§ 63 Mr. JAMES GARDNER
asked the Home Secretary (1) the dates on which Prisoner Bottomley was received at and removed from Wormwood Scrubs and Maidstone prisons, respectively; the number of visits the prisoner had during each of the months from March to September, 1923, inclusive; if any visitor or visitors received a special permit or permits to visit the prisoner on any day without renewing the formal application; if so, to whom the permit or permits were issued and under whose authority; and for what purpose the visits were made;
(2) whether he is aware that special facilities as regards prison restrictions were given to Horatio Bottomley at Wormwood Scrubs and Maidstone prisons; that he wrote his diary in an official book; that the prisoner was allowed to have in 2062 his cell a tin document box containing a large number of papers, the box being locked and the prisoner holding the key; if the box was searched, and, if so, by whom, when the prisoner took it with him on his transfer from Wormwood Scrubs to Maidstone prison; whether any or all of the papers have since been taken out of Maidstone prison, and, if so, by whom and upon whose authority; and will he undertake to see that the regulations are observed strictly in future;
(3) whether he will explain why Horatio Bottomley has been awarded full remission marks for good conduct during the whole of his time in prison, after having written the Press articles and aided and abetted smuggling them, out of the prison?
The answer to these questions is necessarily very long, and, with the hon. Member's permission, I propose to circulate it in the OFFICIAL REPORT.
§ Mr. LORIMER
In view of the lengthy reply, may I, Mr. Speaker, point out that I have an important question on the Paper, No. 71, to which I should like to have a reply.
§ Mr. SPEAKER
The question of the way of giving his reply is a matter for the discretion of the Minister.
I hope the House will bear with me while I read the reply. [HON. MEMBERS "Read it!" and "Oh!"]
§ Sir B. FALLE
Is there any necessity vindictively to follow up this matter as to which way this reply should be given?
Bottomley was received into Wormwood Scrubs prison on the 29th May, 1922, and removed to Maidstone prison on the 2nd July, 1923. In addition to the ordinary visits to which he became entitled under the rules, he had to be allowed numerous special visits from his solicitors, secretary and accountant and other persons, for the purpose of preparing his statement called for by the Official Receiver in Bankruptcy, and in connection with his appeal to the Court of Criminal Appeal. The visits were allowed by the Commissioners, or by the Governor, in pursuance of general directions given by the Secretary of State, in some cases by a special permit for a single occasion, in others for a series of visits. The Prison Commissioners know nothing of any diary written by Bottomley in an official book. Bottomley was allowed to have a box in which to keep the numerous forms, returns and papers, to which it was necessary for him to refer in connection with his bankruptcy proceedings. To what extent he was allowed to hold a key to this box cannot be stated now, but the Governor or officers acting under his direction had access to it. This box was searched at Wormwood Scrubs by the Governor before the prisoner was removed to Maidstone. Certain papers were allowed to be handed over by Bottomley to his solicitor after his arrival at Maidstone. The regulations have been, and will be, strictly observed. As regards the question of Bottomley's good conduct marks, when it became evident that an inquiry would have to be held into the whole matter of the publication of the Press articles, Bottomley was informed that he might make a statement, and that he would lose nothing by frankness.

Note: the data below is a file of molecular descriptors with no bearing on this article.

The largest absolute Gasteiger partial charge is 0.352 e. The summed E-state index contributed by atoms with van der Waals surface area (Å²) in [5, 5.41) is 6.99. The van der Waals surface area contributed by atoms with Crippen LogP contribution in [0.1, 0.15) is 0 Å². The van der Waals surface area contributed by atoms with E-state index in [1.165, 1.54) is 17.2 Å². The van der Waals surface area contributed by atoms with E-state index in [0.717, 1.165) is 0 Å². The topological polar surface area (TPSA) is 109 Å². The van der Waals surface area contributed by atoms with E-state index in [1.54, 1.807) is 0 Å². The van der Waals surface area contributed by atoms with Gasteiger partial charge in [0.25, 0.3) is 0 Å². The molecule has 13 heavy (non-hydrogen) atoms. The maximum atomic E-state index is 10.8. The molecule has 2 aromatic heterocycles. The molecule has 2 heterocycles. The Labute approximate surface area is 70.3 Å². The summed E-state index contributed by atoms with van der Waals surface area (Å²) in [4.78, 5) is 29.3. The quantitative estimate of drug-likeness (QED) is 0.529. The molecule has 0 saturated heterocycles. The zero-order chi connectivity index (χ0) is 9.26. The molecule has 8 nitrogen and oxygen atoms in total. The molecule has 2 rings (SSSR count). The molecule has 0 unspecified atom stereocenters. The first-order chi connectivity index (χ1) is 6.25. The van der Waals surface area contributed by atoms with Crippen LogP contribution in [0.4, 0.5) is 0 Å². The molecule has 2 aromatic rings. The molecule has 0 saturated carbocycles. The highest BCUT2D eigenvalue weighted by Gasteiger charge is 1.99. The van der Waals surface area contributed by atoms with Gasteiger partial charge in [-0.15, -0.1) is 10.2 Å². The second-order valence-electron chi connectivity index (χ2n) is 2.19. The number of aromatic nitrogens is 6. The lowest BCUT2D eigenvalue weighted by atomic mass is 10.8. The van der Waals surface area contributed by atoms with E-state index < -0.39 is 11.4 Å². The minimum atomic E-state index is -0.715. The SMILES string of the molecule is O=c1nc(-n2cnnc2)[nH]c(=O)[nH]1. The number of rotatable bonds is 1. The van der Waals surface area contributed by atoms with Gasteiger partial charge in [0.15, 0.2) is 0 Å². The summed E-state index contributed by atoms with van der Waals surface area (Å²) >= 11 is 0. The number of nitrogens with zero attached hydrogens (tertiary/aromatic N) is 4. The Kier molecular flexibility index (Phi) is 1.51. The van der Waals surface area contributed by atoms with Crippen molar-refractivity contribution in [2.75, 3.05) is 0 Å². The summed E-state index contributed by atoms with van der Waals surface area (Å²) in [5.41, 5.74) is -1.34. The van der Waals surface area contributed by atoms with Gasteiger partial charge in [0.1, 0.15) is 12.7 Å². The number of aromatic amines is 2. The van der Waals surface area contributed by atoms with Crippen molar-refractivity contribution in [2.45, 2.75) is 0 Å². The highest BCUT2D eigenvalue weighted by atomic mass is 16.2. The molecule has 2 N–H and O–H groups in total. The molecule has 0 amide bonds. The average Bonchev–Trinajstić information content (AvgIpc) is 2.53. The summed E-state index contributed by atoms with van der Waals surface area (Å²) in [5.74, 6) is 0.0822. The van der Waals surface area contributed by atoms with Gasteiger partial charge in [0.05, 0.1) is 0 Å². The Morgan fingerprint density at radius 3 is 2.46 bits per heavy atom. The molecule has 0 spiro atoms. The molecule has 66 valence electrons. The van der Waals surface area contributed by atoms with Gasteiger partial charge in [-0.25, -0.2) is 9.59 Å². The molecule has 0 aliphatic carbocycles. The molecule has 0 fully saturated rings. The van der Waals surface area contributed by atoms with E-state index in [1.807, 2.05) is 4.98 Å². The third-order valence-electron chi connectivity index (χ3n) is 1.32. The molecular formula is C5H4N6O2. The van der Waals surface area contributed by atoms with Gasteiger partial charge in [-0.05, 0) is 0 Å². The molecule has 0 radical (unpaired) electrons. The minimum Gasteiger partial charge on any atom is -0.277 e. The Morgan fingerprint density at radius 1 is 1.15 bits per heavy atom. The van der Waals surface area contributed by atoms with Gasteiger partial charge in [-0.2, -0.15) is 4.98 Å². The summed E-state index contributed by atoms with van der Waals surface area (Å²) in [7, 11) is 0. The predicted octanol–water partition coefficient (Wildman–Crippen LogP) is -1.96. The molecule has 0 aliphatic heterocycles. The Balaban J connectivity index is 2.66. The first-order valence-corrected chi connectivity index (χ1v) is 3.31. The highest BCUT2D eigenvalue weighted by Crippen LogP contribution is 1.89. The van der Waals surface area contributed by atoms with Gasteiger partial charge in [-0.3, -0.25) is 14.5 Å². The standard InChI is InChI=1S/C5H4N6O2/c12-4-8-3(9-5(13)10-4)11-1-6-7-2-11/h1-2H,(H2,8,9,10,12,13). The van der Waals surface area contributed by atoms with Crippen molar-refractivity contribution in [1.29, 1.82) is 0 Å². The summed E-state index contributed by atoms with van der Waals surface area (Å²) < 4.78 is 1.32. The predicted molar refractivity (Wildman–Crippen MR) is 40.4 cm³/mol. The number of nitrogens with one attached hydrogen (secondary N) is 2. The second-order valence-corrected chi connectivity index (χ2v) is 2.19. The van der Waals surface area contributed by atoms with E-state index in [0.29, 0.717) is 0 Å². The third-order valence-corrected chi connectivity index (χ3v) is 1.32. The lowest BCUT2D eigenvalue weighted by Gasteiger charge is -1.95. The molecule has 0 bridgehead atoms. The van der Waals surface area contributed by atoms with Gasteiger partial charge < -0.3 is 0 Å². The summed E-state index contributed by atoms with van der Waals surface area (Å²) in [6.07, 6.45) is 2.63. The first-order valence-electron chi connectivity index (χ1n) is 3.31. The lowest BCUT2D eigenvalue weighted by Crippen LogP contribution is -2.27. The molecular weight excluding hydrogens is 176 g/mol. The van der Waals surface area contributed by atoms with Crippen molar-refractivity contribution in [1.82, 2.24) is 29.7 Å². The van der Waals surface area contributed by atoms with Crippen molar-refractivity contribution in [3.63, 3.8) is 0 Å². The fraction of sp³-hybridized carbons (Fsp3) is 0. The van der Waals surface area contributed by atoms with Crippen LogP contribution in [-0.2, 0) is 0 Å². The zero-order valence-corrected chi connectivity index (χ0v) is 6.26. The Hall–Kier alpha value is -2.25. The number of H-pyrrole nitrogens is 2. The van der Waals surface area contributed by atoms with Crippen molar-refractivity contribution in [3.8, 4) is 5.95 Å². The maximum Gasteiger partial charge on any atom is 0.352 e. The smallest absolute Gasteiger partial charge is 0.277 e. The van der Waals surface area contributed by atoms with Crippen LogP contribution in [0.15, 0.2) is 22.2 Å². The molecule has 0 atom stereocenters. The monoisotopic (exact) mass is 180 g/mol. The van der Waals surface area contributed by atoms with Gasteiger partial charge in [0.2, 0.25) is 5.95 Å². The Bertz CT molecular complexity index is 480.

§ Mr. GARDNER
Will the Minister be good enough to give us the number of visits, and the months conerned; and will he kindly inform the House why visits were allowed at Maidstone, seeing that the bankruptcy proceedings were completed on 25th May of that year; also is the hon. Member aware—